Nigger X is so lonely. He rises up with the aid of his crutch and limps into his hut. He stops, the persistent hunger eating at his intestines. He is choking and he feels dizzy. Then he quickly sits down to avoid crumpling into a heap on the floor. He is dazed. He tries to fight the hunger off – another losing game. X is baffled. Why is it not raining? Why does the land have so many enemies, local and foreign? Why are they seeking to destroy the land through their sanctions and lies? Is it a crime to reclaim what belongs to you, what rightfully belongs to you and your people? No! No! X feels a surge of power filtering through his veins to his pumping heart. The land belongs to the people! X bellows it out. There are so many problems facing the land, so much confusion and so much sickness, both of the body and the mind, but the land still belongs to the people. Rain or no rain, nothing can change that. Politics or no politics, the land belongs to the people! X is becoming infuriated, at no one in particular.

Nigger X remembers the war and how tough it was. He had fought so diligently alongside his comrades. The issue of the land was the medicine which gave them new strength each time they felt like giving up. How they suffered in the bush, fighting tooth and nail against the enemy. And now, how can anyone say the land should not be allocated to the masses suffering all over the country? Insanity! X curses through his teeth. A bomb had claimed his leg, forcing him to leave the battlefront. He feels anger growing deep in his heart. He holds his head forcefully in his palms, as if to granulate it into small fragments. He feels the pain and he lets out a piercing cry, which seems to have been torn from the very depths of his soul. A terrible ache spreads gradually from one end of his head to the other, causing him to feel as if someone is smacking the intersection of his nose and his forehead with a log. He feels so detached, so alone and desolate. Everything around him suddenly begins to swirl, swooshing and twisting his line of balance into a whirlpool of staggering and gyration. X tries to get up, resting his full weight upon one leg, but fails, falling into a heap on the ground with a single thud. He remains still, heart pounding and head aching. X tries to fight it off, but, in the end, he faints, the hunger and the pain overwhelming him.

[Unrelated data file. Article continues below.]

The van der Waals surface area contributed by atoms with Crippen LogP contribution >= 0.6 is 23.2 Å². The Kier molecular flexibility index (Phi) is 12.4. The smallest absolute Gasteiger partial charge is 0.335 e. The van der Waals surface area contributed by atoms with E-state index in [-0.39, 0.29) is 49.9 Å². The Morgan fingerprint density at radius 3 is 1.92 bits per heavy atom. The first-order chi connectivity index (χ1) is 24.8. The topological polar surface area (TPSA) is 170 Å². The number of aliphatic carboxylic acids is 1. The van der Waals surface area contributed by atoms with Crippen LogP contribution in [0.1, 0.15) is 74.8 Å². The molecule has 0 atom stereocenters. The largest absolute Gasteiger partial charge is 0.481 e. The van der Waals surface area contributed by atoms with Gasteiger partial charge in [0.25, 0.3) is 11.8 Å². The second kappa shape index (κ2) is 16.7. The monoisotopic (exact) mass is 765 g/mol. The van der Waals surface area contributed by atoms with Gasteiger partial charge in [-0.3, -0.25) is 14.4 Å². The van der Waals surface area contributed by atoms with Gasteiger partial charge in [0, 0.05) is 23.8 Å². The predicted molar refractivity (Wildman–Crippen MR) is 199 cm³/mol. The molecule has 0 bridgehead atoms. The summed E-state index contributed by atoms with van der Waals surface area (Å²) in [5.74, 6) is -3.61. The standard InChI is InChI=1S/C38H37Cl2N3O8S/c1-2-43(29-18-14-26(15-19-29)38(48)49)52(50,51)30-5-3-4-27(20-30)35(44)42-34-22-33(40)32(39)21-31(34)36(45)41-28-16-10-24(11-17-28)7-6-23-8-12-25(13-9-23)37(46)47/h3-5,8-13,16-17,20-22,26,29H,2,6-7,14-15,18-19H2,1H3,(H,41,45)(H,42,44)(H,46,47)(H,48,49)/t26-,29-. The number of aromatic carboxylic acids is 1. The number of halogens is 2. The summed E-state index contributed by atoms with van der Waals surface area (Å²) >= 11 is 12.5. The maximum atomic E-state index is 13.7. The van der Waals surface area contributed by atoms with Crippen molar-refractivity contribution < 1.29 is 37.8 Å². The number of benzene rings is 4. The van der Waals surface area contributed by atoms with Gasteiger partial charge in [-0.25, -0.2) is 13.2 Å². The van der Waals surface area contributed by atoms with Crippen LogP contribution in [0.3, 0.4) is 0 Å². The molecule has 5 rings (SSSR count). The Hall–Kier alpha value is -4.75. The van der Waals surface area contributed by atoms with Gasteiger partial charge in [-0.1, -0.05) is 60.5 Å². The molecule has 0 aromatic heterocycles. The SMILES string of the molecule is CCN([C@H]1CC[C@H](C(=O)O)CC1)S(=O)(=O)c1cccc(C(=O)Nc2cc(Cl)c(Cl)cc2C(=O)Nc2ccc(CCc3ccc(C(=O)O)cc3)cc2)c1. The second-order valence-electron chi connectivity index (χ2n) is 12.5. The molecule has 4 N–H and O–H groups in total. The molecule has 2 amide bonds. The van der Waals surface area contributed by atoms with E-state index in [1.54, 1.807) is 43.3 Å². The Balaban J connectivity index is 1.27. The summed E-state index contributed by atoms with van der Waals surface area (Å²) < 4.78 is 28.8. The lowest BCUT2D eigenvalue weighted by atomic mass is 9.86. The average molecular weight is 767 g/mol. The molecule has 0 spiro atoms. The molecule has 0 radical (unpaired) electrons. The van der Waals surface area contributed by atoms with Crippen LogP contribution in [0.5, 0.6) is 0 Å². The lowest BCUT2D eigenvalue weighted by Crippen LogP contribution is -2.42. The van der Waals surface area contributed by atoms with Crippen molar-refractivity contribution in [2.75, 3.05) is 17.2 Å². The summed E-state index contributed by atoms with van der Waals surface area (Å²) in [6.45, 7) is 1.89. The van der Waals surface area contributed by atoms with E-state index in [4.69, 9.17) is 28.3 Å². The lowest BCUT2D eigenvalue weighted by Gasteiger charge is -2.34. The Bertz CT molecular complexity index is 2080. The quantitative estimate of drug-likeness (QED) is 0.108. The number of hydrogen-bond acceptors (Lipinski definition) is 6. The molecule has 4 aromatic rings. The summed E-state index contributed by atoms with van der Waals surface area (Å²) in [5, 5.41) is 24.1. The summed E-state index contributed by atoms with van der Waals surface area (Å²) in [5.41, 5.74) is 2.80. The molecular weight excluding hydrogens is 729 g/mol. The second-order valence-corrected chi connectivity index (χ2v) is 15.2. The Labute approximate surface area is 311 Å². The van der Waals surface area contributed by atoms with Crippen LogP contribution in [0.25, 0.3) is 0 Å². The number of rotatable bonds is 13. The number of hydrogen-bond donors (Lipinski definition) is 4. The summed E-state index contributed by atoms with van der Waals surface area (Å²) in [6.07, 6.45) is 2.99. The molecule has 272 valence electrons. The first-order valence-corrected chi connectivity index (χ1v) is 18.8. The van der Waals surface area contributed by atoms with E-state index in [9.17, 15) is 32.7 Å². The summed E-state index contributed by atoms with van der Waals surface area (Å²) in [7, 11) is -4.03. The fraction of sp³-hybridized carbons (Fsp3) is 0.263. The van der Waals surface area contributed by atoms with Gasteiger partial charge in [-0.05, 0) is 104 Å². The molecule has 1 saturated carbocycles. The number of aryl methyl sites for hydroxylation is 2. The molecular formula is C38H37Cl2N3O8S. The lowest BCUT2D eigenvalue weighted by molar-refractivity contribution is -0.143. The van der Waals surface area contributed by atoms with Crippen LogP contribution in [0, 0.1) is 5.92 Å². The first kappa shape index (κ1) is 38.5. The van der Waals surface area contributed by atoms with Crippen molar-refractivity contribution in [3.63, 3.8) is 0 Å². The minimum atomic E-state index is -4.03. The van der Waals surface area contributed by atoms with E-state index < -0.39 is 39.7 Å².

When X comes to, his stomach still aches for food. All these things will soon come to an end and the rains will soon come, he soothes himself, endeavouring to ignore the calls for food from his belly. Things will get better. The rains will come. The currency will gain and the young people will embark on another journey, this time back into their own land. Soon everyone will be able to till their plots and produce crops. Soon other nations will envy this country like before. X and his comrades hold on to their hope.

The hunger announces itself once more. X has to eat something. He goes to sit on his stone, to peruse the sky for a sign of rain. None. The sky has the appearance of a boring page of text with no punctuation. The sun blazes on, mercilessly devouring any remaining vegetation. X decides he has to do something about his hunger. If he faints again, he may fail to make it. He cannot die, not now. The present Chimurenga has to be won. It has to be and he has to see it to the very end. He decides that the only thing to do is to slaughter one of his remaining two chickens, sell the other one and visit his nephew in the city.

(to be continued)